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How To Prevent Antivirus Xp Infection?


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#1 redssss

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Posted 15 September 2008 - 02:48 PM

I recently got infected with Antivirus XP and sucessfully removed it (with Malwarebytes Anti-malware)

As far as I know, this rogue software was apparently installed when I clicked the 'X' to close a popup. I didn't see any kind of activeX prompt, I was using firefox, I have the latest windows updates installed constantly, I had McAfee enterprise running...yet I still got infected -- HOW?

Did McAfee not catch it because it's spyware and NOT a virus? What kind of AV shield will prevent this from infecting my other computers?

Also, does anybody know details on how to patch up the windows security vulnerability that allowed this to infect me? I wonder what the vulnerability is -- because I can envision other more malicious programs emerging that would do much greater harm than this one.

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#2 frankp316

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Posted 15 September 2008 - 06:03 PM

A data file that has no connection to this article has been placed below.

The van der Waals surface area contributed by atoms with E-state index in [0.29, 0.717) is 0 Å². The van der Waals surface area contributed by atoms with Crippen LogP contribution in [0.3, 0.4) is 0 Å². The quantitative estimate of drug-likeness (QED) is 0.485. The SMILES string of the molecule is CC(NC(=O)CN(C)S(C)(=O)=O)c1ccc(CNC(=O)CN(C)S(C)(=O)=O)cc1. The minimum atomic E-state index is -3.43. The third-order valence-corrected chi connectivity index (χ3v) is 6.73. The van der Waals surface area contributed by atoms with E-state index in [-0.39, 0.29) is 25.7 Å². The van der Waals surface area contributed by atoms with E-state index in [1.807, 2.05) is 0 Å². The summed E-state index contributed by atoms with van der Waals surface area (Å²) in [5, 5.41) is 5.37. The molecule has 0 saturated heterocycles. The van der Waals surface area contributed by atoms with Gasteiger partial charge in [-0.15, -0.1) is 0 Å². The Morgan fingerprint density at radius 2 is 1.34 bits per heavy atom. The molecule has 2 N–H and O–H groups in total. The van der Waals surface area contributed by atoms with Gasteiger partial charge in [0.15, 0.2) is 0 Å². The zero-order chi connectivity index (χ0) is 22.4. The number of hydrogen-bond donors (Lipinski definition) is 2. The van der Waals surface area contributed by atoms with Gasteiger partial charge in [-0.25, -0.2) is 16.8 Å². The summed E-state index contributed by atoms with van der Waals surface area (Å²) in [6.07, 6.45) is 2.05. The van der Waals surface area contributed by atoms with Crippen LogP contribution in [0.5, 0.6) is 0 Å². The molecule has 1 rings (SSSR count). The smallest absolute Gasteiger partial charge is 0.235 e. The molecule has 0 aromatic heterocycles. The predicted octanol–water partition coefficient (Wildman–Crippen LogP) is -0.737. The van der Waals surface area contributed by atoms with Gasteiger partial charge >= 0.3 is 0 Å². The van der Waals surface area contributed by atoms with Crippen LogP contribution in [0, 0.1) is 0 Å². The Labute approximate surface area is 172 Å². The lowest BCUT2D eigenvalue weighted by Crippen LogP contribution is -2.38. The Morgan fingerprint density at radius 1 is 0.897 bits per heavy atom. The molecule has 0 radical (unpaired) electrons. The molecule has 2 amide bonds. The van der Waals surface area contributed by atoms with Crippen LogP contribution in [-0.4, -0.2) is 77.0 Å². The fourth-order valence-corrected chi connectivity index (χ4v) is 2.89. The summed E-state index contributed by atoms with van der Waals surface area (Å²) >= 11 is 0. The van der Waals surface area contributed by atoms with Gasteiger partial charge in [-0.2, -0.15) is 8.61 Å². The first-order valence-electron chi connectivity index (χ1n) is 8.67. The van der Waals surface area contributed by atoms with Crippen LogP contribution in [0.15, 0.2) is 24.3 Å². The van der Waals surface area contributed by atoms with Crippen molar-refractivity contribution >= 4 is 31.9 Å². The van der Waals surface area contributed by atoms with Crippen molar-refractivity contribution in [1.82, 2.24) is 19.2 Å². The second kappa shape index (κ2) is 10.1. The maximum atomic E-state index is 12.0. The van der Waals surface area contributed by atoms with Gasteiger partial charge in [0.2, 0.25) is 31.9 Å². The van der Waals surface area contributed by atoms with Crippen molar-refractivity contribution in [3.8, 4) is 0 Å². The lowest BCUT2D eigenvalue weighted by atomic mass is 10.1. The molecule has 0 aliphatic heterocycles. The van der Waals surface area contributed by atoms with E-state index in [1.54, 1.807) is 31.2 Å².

Here's a little tip I picked up right here at BP. Don't click on the X to close a popup window. Instead, right click on the entry on the task bar and close it that way. It seems that these malware creators know that most folks click on the X so they've set up a booby trap.

#3 quietman7

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Posted 16 September 2008 - 07:18 AM

For more detail on how these types of infections install themselves, read Anatomy of a malware scam.

Many infections spread via Internet Relay Chat, by visiting underground web pages, adult, gaming or pirated software sites, and by using peer-to-peer (P2P) file sharing programs. They are a security risk which can make your computer susceptible to a smörgåsbord of malware infections, remote attacks, exposure of personal information, and identity theft. Many malicious worms and Trojans spread across P2P file sharing networks, gaming and underground sites. Users visiting such sites may see innocuous-looking banner ads containing code which can trigger pop-up ads and Flash ads that install viruses, Trojans and spyware. Ads are a target for hackers because they offer a stealthy way to distribute malware to a wide range of Internet users. The infection also spreads through emails containing links to websites that exploit your web browser’s security holes and by exploiting a vulnerability in exploiting a vulnerability in older versions of Sun Java.

The best way to reduce the risk of infection is to avoid these types of web sites and not use any P2P applications. Read P2P Software User Advisories and Risks of File-Sharing Technology.
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